Born in the juice bars found in Californian health food stores in the early-1990s, smoothies have certainly made an impact in the UK. But what is happening elsewhere? Annette Sessions investigates.
It is boom time for smoothies in the UK as National Smoothie Week - a marketing campaign aimed at extolling the health benefits of juices and smoothies being run by leading manufacturer of own label smoothies, Orchard House - gets underway.
In an industry renowned for not standing still, these drinks have proved one of the fastest growing sectors, albeit from a small base. In 2003, UK sales of smoothies grew by 17% in retail value to £69m. According to AC Nielsen the main players in the market are PJs (40% value share), innocent (26.1%) and private label (29.1%).
But what exactly is a smoothie? The Refresh Juice & Smoothie Report 2004 says that the UK category breaks down into fruit (made from crushed/pureed fruit) and dairy (with a yoghurt base) but some manufacturers believe that drinks containing other ingredients such as sugar, water, preservatives, colours and flavourings, should not be classified as a smoothies. Meanwhile, Mintel International defines the smoothie as "a drink that is made with pure crushed fruit and a small amount of juice or puree, yoghurt or milk and is smooth in texture."
This problem of definition is highlighted in the Middle East. The term smoothie is not recognised. There are drinking yoghurts - deemed dairy products - and juice/milk blends - deemed soft drinks as they are predominately juice drinks with a small dairy element added - and then there is laban.
The Arab world has been drinking laban, a cultured liquid milk drink, for many years but now value-added products, such as fruit drinking yoghurts and fruit labans, are being successfully launched.
For example Almarai, the largest dairy foods company in the Middle East, has recently introduced Zady, a drinking yoghurt targeted at children and mothers. Although it's a moderately small market at the moment, Almarai marketing manager, John O' Kelly, expects it to grow by around 20% over the next three years. "This product does not compete with the carbonated soft drink sector or the juice sector. It's competing with unflavoured labans and by doing so it's growing the overall consumption to children," explained O'Kelly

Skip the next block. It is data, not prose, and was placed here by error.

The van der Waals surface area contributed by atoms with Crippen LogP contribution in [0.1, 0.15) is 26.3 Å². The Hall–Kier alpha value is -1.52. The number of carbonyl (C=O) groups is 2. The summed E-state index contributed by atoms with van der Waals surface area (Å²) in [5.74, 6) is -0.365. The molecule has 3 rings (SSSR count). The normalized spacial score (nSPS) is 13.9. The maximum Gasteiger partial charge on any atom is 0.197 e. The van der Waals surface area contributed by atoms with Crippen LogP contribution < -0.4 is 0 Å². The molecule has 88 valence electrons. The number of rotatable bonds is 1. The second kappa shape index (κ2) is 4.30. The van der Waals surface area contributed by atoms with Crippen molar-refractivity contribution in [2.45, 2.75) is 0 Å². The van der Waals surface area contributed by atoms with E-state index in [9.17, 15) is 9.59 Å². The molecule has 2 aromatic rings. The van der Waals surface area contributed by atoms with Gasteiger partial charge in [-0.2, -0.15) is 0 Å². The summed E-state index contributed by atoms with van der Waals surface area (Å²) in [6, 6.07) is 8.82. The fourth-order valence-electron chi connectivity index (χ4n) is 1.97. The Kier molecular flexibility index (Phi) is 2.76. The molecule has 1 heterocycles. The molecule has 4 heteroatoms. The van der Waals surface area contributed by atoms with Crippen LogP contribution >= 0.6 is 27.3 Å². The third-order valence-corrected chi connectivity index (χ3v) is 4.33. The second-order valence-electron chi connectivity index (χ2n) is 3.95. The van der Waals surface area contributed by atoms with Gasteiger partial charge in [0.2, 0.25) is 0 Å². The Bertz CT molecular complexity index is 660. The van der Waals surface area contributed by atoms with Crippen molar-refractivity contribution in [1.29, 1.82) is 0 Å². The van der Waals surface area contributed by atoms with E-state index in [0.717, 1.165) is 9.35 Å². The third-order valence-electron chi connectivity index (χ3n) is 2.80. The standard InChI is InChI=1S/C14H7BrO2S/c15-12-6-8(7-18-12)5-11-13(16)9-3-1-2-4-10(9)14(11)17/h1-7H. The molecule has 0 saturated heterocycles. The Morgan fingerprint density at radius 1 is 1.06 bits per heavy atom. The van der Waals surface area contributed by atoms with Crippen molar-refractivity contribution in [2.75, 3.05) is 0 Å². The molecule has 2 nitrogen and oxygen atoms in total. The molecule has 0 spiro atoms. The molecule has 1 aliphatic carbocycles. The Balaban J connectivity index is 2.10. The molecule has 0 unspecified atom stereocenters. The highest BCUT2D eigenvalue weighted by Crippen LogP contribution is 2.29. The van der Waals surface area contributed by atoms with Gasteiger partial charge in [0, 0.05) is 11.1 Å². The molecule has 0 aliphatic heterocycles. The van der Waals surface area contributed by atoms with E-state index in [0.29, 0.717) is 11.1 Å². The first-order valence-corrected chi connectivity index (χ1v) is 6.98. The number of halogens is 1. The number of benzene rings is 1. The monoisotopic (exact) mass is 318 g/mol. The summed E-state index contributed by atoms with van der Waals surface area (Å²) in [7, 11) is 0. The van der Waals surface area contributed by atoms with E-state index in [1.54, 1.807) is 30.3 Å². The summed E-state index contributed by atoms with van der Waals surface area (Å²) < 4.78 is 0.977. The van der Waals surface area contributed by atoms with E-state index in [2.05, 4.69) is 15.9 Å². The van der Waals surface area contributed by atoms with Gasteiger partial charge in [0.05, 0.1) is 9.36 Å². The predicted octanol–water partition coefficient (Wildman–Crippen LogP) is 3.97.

Another new value-added product from Almarai is laban with natural fruit puree. Rich in vitamin D the drink - in mango, strawberry and peach/apricot flavours - claims to give you energy and vitality. Meanwhile, Danone, the French conglomerate, is active in this area with the launch of Danao, a juice/milk blend, while Danone has also introduced Actimel, the probiotic, to Arab consumers.
Such smoothie-styled drinks are very much in their infancy but analysts predict that as retailing becomes more sophisticated in the Middle East there will be concomitant growth.
In North America smoothie consumers are more likely to get their fix of fruit juice, fruit, crushed ice, or non-fat frozen yoghurt or soy milk by visiting a juice and smoothie bar restaurant. Juice Club, later to become Jamba Juice, and Smoothie King were the first companies to take the smoothie concept to a new level. These pioneers created an entirely new category as they began opening multiple locations serving an array of blended-to-order smoothies, fresh juices, supplements and healthy snacks, positioning themselves as healthy alternatives to fast food.
Today, the US juice and smoothie industry is still growing strongly. "The industry's revenue total is up more than 20% from last year's figures," reports Dan Titus, President of Juice Gallery Multimedia, a publishing firm that caters to entrepreneurs and business start-ups. "We are definitely seeing a renewed interest in the industry as more and more consumers opt for healthier food alternatives."
Success has been mirrored with the packaged smoothie, spearheaded by entrepreneurs such as Greg Steltenpohl and Bonnie Bassett, founders of Odwalla Inc, now part of Coca-Cola-owned Minute Maid. Odwalla is now the largest fresh juice brand in the western US, enjoying an average growth rate of approximately 40%.
In US supermarkets, a wide choice of smoothies can be found from Tropicana Smoothies, with 100% vitamin C and 50% calcium, in Mixed Berry, Peach, Tropical Orange and Strawberry flavours, and Hansen's Soy Smoothies from the Hansen Beverage Company to Luzianne Smoothies from Reilly Foods Company. The latter comes in concentrated form, with consumers adding water, juice, milk or soy milk themselves. There are Strawberry Banana, Mixed Berry and Peach Mango variants.
European consumers are already familiar with juice/milk blends. Innocent is testing the waters in France with its smoothies, while thejuicecompany has an expanding international distribution in Europe and North America, with Hong Kong following soon.
With health and obesity issues top of mind worldwide, innovation that the smoothie makers have brought to the industry truly addresses government and watchdog concerns. Expect to hear more.
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